Just like shellfish uses their shells for protection in the nature, we can use the DNA shell to protect the enzyme inside. When an enzymes gets decomposed, it is usually done by proteases, another group of enzymes that break down enzymes. Proteases decompose the enzymes by capturing it inside its structure and using some strong chemical reagents to destroy it.
By using the DNA shell such decomposition could be prevented. The key in preventing the decomposition is not to let proteases take in the enzyme. When the enzyme is captured inside the DNA shell, the combined structure would be too big for the protease to capture, and thereby the decomposition will not occur.
Attachment to Solid Surfaces
Attachment to a solid surface is very important when we think of practical application of the DNA shell. Imagine when enzymes are used inside a reactor. When the enzymes are floating in the solution, they will also be washed away with the flow. However, by attaching it to a solid surface, we can keep the enzyme from being washed away. This way, not only can we keep the reactor working longer, but can obtain the product without the DNA shells as the impurities. In another words, we could use DNA Shell as a heterogeneous catalysis by attaching it to a solid surface.
Usually, it is sometimes difficult to attach enzymes onto a solid surface. The reason is because the structure of the enzymes could change easily damaged by attachment to solid, and thus leads to the deactivation. However, by using DNA shell, we can neglect such problems because DNA strands are strong against environmental changes.
We experimented this feature using the microfluidics device, a device which has a high surface to volume ratio, and therefore is a practical candidate when making reactors that uses enzymes as catalysis.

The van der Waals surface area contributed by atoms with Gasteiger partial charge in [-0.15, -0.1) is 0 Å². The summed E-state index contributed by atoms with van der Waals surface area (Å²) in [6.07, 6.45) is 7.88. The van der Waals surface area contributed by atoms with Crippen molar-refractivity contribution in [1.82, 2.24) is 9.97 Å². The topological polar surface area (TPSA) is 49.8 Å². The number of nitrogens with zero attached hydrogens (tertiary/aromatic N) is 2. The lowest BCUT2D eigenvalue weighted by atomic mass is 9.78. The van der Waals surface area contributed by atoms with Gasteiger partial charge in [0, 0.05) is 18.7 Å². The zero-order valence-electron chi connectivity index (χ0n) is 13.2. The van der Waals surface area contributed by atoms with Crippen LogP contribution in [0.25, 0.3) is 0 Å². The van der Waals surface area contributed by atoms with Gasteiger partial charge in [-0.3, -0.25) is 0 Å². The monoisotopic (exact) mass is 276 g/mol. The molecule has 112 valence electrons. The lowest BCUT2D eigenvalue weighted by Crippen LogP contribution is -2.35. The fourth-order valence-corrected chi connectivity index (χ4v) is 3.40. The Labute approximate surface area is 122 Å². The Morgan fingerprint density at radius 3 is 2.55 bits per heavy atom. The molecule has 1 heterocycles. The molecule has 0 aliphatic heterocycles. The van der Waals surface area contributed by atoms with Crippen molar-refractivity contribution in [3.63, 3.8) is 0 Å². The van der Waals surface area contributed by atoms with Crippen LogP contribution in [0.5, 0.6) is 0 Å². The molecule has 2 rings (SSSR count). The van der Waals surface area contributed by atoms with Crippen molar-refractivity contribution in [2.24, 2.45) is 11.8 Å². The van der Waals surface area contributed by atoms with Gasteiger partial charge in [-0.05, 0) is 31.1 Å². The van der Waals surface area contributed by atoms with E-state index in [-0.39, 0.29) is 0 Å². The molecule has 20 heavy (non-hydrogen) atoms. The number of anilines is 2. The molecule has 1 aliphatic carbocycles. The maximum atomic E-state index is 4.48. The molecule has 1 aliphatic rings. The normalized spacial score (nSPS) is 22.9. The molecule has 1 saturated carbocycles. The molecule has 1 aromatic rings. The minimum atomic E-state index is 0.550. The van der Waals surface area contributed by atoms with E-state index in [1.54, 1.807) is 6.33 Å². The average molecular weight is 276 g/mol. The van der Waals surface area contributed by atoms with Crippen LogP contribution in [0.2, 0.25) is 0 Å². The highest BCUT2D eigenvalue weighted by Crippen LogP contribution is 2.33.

Goal for BIOMOD
Through the dicussion above, as a goal for BIOMOD, The University of Tokyo, Team Hongo chose to
- Realize the DNA shell structure
- Confirm the three possible functionalities through experiments
Through these goals, we tried to make a new DNA device which can complement the problems of enzymes.
Conceptual Blueprint of the Structure
We designed our DNA shell so that all the functionalities described above could be realized. The structure consists of three DNA origami domains; the fluorescent domain, the quencher domain, and the attaching domain. The capture takes place by using the first two domains. In the center of the fluorescent and quencher domain, there is the area for attaching DNA staples that has the bonding ability. Fluorescent and quencher molecules are attached in a circle around the area for bonding DNAs. The links between the domains are made loosely, with two one double-helix. This is because, if otherwise, the structure may be too rigid for the structure to fold in two for the capture.